During the South African War of 1899–1902, New Zealander Henry Coutts rescued a wounded British sergeant and was exposed to heavy enemy fire. He was presented with one of eight woollen scarves crocheted by Queen Victoria, embroidered with her initials. Some commentators have argued that these scarves are the equivalent of the British Victoria Cross and at least one recipient tried unsuccessfully to have it recognised as such. Coutts’s scarf is held by the National Army Museum.
21 members of the New Zealand armed forces were awarded the British Victoria Cross, between 1864 and 1946. The most famous of these is Charles Upham, who received the award for his actions in Crete in 1941 and Egypt in 1942. He is one of only three people in the world to have received this award twice. In 2007 Corporal Willie Apiata was the first person awarded the Victoria Cross for New Zealand, for courageous action in Afghanistan. In 2012 he remained the only recipient.
The New Zealand Cross (instituted in 1869) was a colonial equivalent of the British Victoria Cross, and could only be awarded to British military personnel or New Zealanders under the command of a British officer at the time. It was awarded to 23 people between 1869 and 1910. This historic gallantry medal is not to be confused with the current New Zealand Cross (the highest bravery award), which was instituted in 1999, replacing the George Cross.
In September 2011 a rare 19th-century New Zealand Cross was sold at auction in England, fetching $228,000. It was awarded to Thomas Adamson in 1876 ‘for good and gallant services as a scout and guide’2 in Taranaki and the Urewera between 1868 and 1869. In 2011, of the 23 New Zealand Crosses awarded, 14 were held in museums and other institutions throughout the world, two remained with the recipients’ descendants, three (including Adamson’s) were in private collections and a further three were known to have been lost, destroyed and buried. The whereabouts of the cross awarded to Te Keepa Te Rangihiwinui (Major Kemp) in 1874 is unknown.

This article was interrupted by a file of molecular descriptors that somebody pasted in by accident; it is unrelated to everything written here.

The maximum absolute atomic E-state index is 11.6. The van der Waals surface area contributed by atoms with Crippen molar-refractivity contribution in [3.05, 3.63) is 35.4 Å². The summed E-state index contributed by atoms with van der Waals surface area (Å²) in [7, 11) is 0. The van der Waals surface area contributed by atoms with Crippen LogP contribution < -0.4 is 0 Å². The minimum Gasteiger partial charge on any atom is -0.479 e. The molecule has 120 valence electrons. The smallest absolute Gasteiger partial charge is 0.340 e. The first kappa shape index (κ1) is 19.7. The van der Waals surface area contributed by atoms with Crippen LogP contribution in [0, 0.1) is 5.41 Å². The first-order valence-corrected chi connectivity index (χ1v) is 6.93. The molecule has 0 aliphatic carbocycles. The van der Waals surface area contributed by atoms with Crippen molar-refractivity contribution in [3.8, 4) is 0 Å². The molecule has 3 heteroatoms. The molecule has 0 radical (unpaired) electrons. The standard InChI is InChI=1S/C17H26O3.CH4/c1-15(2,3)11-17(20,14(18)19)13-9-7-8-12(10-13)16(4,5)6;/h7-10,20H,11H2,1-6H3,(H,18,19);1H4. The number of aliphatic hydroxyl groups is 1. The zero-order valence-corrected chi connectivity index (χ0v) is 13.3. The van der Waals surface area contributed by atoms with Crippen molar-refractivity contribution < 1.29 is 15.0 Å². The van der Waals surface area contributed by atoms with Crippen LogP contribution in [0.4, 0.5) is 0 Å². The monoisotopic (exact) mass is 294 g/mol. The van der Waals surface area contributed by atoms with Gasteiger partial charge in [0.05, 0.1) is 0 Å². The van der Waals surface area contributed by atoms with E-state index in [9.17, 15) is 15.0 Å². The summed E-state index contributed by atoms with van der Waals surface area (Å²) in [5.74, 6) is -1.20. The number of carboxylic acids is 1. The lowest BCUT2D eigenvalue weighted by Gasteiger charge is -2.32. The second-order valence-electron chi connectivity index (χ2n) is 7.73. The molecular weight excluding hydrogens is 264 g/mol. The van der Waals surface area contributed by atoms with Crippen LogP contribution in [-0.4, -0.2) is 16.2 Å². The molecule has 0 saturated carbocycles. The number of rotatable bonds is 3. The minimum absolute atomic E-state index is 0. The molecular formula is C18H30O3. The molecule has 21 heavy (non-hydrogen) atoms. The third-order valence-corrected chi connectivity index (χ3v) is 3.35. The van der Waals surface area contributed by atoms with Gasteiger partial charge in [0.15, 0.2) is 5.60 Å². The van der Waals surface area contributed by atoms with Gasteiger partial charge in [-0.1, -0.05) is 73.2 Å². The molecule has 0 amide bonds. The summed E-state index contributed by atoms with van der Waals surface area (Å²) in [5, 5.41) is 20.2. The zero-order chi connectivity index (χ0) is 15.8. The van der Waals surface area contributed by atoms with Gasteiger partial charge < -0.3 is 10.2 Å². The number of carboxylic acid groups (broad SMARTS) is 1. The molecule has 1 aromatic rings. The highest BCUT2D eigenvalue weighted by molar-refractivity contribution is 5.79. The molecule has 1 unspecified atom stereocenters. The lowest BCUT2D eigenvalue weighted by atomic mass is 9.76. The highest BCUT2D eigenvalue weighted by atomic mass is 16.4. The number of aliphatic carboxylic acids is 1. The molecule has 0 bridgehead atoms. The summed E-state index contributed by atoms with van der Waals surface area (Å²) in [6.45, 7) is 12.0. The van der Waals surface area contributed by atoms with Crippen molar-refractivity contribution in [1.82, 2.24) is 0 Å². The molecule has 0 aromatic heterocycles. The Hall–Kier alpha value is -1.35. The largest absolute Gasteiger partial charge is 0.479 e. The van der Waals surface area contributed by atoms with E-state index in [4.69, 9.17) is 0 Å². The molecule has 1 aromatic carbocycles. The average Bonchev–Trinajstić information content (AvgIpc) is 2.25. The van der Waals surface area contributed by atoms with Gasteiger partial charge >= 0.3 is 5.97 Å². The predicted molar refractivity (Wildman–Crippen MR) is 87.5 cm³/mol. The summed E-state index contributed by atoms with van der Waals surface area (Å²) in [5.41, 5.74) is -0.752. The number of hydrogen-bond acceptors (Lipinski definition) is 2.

The New Zealand Gallantry Star is the second-level gallantry award. It is awarded for ‘acts of outstanding gallantry in situations of danger.’3 This medal replaced the British Distinguished Service Order, Distinguished Conduct Medal and the two Conspicuous Gallantry Medals. By 2012 two people had received the Gallantry Star.
The New Zealand Gallantry Decoration is the third-level gallantry award. It is awarded for ‘acts of exceptional gallantry in situations of danger’.4 This medal replaced the British Distinguished Service Cross, Military Cross, Distinguished Flying Cross, Air Force Cross, Distinguished Service Medal, Military Medal, Distinguished Flying Medal and Air Force Medal. By 2012 eight people had received the Gallantry Decoration.
The New Zealand Gallantry Medal is the fourth-level gallantry award. It is awarded for acts of gallantry. This medal replaced the British Mention in Dispatches, the Commendation for Brave Conduct and the Commendation for Valuable Service in the Air. By 2012 three people had received the Gallantry Medal.
Bravery medals are primarily intended for civilians who place themselves at risk while saving or attempting to save the lives of others, but military personnel can also receive these medals when a gallantry award is not appropriate – if, for instance, the action involved saving life in a non-combat situation.
The premier bravery award is the New Zealand Cross. This is followed by the New Zealand Bravery Star, the New Zealand Bravery Decoration and the New Zealand Bravery Medal.
Harper, Glynn, and Colin Richardson. In the face of the enemy: the complete history of the Victoria Cross and New Zealand. Auckland: HarperCollins, 2006.
McGibbon, Ian, ed. The Oxford companion to New Zealand military history. Auckland: Oxford University Press, 2000.
Oldham, Geoffrey P. Orders, decorations and medals awarded to New Zealanders: an illustrated guide for collectors. Auckland: G. P. Oldham, 1991.